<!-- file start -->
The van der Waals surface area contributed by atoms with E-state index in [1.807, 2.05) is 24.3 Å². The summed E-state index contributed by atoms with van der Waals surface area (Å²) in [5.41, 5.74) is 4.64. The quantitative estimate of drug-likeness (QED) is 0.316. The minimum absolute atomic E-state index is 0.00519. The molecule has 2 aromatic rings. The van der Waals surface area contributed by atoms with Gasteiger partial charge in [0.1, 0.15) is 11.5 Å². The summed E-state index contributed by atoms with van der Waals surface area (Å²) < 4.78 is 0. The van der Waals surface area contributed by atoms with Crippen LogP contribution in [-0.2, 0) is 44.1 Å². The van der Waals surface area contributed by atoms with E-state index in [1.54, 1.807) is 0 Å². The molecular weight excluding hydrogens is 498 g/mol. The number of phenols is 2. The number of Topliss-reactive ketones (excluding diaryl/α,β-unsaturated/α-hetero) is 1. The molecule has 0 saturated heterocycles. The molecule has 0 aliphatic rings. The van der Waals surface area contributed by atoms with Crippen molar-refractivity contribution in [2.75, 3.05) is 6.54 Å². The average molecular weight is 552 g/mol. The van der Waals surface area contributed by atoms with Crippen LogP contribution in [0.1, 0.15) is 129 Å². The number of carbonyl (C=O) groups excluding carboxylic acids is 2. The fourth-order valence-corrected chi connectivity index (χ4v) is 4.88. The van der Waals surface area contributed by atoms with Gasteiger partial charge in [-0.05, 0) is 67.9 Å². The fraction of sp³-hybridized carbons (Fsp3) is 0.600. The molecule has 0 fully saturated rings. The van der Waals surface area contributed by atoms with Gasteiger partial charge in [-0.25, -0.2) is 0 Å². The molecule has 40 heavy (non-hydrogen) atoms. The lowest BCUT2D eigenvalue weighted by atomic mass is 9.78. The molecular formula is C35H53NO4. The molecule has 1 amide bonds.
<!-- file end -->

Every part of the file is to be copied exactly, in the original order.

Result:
The van der Waals surface area contributed by atoms with E-state index in [1.807, 2.05) is 24.3 Å². The summed E-state index contributed by atoms with van der Waals surface area (Å²) in [5.41, 5.74) is 4.64. The quantitative estimate of drug-likeness (QED) is 0.316. The minimum absolute atomic E-state index is 0.00519. The molecule has 2 aromatic rings. The van der Waals surface area contributed by atoms with Gasteiger partial charge in [0.1, 0.15) is 11.5 Å². The summed E-state index contributed by atoms with van der Waals surface area (Å²) < 4.78 is 0. The van der Waals surface area contributed by atoms with Crippen LogP contribution in [-0.2, 0) is 44.1 Å². The van der Waals surface area contributed by atoms with E-state index in [1.54, 1.807) is 0 Å². The molecular weight excluding hydrogens is 498 g/mol. The number of phenols is 2. The number of Topliss-reactive ketones (excluding diaryl/α,β-unsaturated/α-hetero) is 1. The molecule has 0 saturated heterocycles. The molecule has 0 aliphatic rings. The van der Waals surface area contributed by atoms with Crippen molar-refractivity contribution in [2.75, 3.05) is 6.54 Å². The average molecular weight is 552 g/mol. The van der Waals surface area contributed by atoms with Crippen LogP contribution in [0.1, 0.15) is 129 Å². The number of carbonyl (C=O) groups excluding carboxylic acids is 2. The fourth-order valence-corrected chi connectivity index (χ4v) is 4.88. The van der Waals surface area contributed by atoms with Gasteiger partial charge in [-0.05, 0) is 67.9 Å². The fraction of sp³-hybridized carbons (Fsp3) is 0.600. The molecule has 0 fully saturated rings. The van der Waals surface area contributed by atoms with Gasteiger partial charge in [-0.25, -0.2) is 0 Å². The molecule has 40 heavy (non-hydrogen) atoms. The lowest BCUT2D eigenvalue weighted by atomic mass is 9.78. The molecular formula is C35H53NO4. The molecule has 1 amide bonds.